Ukraine's protests that kicked off three years ago were supposed to change the country for the better.
But corruption is still rampant. No high-level officials — current or former — have been prosecuted. The economy is only beginning to recover from its post-revolution nosedive, and around three-quarters of Ukrainians consider themselves poor. Fighting against Moscow-backed separatists, which broke out after the revolution ousted President Viktor Yanukovych, grinds on in the east.
To top it off, the US election of Donald Trump, along with a rise of nationalist movements across Europe, makes many Ukrainians worried about losing international support in their advance toward a cleaner, more peaceful democracy.
“If [Western countries] care about international law, and basically the existing world order and the territorial integrity of countries, then sanctions and international pressure are the only way,” says Alya Shandra, a civic activist who participated in the revolution from its early days.
Under President Barack Obama, Washington led the charge in sanctioning Russia for its military meddling in Ukraine and annexing Ukraine's Crimean Peninsula. Vice President Joe Biden was the administration’s point man for all things Ukraine-related, and he visited Kiev numerous times.
Trump, on the other hand, has praised Russian President Vladimir Putin and said he wants to patch up relations with the country. And he has also shown no interest in supporting Ukraine.
Besides defending Russia’s annexation of Crimea, he also reportedly ignored Ukrainian President Petro Poroshenko's invitation to meet in New York in September.
Even more worrying for other Eastern European leaders is Trump’s apparent distaste for NATO, which they see as the only bulwark against a resurgent Russia.
Still, officials and other observers in Ukraine are trying to stay positive.
Some insist the US president-elect couldn’t possibly muster the support to overturn Washington’s policy on Ukraine, especially given the Republican Party’s long, hawkish track record on Russia. If he does, it could have serious global consequences.
“The rejection of economic sanctions against the aggressor state [Russia] would mean the total collapse of US foreign policy and the end of its dominance on the world stage,” Anton Herashchenko, a prominent lawmaker and an adviser to Ukraine’s interior minister, wrote earlier this month.
Others are seriously concerned about populist movements in other parts of Europe — movements that openly sympathize with the Kremlin’s hard-nosed politics, denouncing globalism and integration. The recent election of two pro-Russian leaders in Bulgaria and Moldova, both roughly in Ukraine’s neighborhood, definitely hasn’t helped.
Mykhailo Pashkov, a foreign policy analyst at the Razumkov Center think tank in Kiev, says Ukraine should focus on building lower-level relationships with advisers and other aides in the Trump administration, in order to compensate for their future boss’ apparent lack of interest or experience.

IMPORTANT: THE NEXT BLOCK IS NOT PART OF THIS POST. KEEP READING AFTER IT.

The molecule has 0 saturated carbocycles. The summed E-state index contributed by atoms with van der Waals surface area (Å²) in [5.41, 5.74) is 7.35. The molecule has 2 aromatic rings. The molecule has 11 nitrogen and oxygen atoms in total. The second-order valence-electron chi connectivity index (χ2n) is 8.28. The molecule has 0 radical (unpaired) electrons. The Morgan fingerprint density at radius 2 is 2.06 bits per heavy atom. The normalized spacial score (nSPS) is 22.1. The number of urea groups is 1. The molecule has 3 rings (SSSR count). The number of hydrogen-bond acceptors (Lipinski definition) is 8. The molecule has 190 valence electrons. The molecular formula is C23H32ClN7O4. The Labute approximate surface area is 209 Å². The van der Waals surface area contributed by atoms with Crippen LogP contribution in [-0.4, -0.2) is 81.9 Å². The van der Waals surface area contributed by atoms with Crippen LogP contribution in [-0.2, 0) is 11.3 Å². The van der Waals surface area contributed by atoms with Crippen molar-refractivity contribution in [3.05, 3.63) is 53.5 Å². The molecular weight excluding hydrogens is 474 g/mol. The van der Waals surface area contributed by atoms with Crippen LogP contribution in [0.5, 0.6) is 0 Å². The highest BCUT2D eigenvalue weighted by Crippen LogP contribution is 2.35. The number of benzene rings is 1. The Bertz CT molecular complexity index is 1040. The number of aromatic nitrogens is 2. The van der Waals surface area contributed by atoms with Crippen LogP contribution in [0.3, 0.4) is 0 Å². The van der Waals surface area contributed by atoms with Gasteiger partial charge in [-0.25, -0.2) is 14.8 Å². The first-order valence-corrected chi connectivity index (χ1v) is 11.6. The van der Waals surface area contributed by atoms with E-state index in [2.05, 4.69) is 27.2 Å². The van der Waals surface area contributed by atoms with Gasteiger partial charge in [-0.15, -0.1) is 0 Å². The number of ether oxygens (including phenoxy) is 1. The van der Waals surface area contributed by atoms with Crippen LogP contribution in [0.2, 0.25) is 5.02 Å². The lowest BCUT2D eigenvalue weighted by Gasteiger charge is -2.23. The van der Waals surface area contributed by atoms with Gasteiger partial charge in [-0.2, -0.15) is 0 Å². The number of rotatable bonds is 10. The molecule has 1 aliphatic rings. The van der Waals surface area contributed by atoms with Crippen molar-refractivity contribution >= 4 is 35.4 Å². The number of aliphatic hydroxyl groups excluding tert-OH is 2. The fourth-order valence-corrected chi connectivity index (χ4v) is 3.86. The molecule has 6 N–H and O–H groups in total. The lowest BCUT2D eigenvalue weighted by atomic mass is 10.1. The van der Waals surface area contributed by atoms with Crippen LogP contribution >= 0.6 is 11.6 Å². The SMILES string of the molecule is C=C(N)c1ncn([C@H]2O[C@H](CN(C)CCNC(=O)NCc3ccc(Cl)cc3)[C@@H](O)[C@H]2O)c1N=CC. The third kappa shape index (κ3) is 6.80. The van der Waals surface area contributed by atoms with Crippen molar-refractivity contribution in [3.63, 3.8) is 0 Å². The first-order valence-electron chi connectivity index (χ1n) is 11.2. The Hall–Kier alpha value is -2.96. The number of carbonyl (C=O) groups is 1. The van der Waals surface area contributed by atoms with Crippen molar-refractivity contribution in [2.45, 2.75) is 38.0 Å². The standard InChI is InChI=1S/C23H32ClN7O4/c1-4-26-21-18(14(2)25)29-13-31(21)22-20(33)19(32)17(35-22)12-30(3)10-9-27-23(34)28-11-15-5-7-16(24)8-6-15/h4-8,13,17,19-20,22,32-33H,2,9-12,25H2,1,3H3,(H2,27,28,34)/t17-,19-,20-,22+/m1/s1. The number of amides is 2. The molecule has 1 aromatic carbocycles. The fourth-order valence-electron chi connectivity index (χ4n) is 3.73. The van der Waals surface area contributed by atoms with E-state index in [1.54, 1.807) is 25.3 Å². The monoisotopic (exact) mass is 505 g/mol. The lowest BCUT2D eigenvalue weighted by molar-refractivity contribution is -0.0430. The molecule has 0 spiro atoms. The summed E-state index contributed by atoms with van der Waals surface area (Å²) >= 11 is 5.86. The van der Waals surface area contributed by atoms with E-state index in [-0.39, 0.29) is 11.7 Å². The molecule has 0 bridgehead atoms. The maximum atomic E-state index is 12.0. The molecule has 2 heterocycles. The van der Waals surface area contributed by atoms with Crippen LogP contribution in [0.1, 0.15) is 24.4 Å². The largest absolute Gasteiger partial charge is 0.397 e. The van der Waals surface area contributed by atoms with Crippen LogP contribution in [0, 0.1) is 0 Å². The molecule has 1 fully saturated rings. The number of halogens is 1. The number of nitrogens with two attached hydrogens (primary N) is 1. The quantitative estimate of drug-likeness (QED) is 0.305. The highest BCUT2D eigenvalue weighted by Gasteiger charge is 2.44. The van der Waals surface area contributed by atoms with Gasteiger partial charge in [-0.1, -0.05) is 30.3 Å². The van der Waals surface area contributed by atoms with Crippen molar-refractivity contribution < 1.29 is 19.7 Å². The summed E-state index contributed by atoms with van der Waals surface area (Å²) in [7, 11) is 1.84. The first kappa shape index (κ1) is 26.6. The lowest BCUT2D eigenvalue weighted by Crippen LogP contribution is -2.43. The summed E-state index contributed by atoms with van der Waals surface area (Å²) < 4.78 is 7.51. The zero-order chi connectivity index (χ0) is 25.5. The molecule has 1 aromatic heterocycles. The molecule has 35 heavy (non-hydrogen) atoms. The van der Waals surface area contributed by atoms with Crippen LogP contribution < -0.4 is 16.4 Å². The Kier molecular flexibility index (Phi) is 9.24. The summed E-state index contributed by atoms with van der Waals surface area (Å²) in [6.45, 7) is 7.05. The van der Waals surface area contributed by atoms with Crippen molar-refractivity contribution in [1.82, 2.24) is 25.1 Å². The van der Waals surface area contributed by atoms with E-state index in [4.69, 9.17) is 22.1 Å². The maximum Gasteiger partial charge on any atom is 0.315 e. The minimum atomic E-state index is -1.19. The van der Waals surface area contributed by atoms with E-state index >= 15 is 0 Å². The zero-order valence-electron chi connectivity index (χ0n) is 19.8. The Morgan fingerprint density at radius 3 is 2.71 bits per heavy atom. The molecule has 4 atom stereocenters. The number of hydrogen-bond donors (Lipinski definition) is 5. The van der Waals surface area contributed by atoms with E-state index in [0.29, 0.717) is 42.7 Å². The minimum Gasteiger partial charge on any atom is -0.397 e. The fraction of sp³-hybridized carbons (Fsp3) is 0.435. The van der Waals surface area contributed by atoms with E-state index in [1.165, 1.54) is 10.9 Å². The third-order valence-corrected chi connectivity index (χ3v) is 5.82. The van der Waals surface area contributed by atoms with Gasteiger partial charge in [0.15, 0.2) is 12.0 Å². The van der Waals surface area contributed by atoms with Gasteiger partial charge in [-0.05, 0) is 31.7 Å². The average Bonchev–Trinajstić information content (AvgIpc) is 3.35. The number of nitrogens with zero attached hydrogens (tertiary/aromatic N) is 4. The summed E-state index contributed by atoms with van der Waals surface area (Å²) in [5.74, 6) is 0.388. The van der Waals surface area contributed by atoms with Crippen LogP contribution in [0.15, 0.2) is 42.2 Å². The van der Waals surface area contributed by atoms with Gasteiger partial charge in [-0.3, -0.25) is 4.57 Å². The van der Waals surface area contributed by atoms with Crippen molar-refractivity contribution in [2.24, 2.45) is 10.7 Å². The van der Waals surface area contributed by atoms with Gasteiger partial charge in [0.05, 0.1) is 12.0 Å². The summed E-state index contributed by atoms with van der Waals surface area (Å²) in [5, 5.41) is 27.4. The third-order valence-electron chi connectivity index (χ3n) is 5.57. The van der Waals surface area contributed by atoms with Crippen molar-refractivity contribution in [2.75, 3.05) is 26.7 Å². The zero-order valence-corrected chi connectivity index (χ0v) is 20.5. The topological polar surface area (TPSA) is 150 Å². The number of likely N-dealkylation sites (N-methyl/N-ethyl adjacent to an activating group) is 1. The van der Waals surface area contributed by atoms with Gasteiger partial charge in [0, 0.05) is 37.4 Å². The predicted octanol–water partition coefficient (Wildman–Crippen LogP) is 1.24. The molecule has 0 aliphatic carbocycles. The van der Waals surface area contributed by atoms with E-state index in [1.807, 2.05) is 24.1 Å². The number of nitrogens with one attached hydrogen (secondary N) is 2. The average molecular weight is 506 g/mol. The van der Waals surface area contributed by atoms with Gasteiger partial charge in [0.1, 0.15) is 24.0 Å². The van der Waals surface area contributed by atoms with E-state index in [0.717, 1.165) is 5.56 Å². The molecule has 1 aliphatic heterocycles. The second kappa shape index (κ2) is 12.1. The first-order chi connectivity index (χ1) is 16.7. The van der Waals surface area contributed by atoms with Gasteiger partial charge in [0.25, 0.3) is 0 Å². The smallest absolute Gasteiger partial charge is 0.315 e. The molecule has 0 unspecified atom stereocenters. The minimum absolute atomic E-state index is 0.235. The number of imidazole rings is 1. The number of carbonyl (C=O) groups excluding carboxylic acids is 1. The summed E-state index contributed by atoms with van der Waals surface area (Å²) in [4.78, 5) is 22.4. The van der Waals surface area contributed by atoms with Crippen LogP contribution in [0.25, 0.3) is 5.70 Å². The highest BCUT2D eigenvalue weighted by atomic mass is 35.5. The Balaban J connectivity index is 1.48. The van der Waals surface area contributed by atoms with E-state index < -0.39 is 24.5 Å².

“Ukraine will have to face down Russia in a different context, and in a different atmosphere,” he says. “It goes without saying that it will be much more difficult.”
Helping Ukraine stand up to Russia isn’t the only way the international community has pitched in.
Washington and Brussels have tried to push for change in Ukraine through a combination of political pressure and economic incentives. Crucial loans from the International Monetary Fund came with the condition that the government enact tough economic reforms and stamp out corruption.
Ukraine has actually racked up some achievements, like slashing its energy dependence on Russia and launching new anti-corruption organizations. In return, a deal allowing Ukrainians to travel in the European Union without visas is expected to take effect early next year.
It was Yanukovych's refusal to sign an EU agreement that first sparked the protests three years ago.
Back then, many Ukrainians felt his klepto-regime paid lip service to European integration while stifling democracy at home and cozying up to Russia. That’s why visa-free travel to Europe, approved by the EU in November, is something of a symbolic victory for the integrationists.
There’s still a long way to go, however.
Shandra, who edits a website that follows Ukraine’s post-revolution reforms, says Ukrainians are just beginning to understand that changing their country isn’t only about kicking out a corrupt leader. It's also about working together to lay a lasting political and economic foundation for the future.
“It’s the start of a very long process,” she says.
Dan Peleschuk reported from Kiev, Ukraine.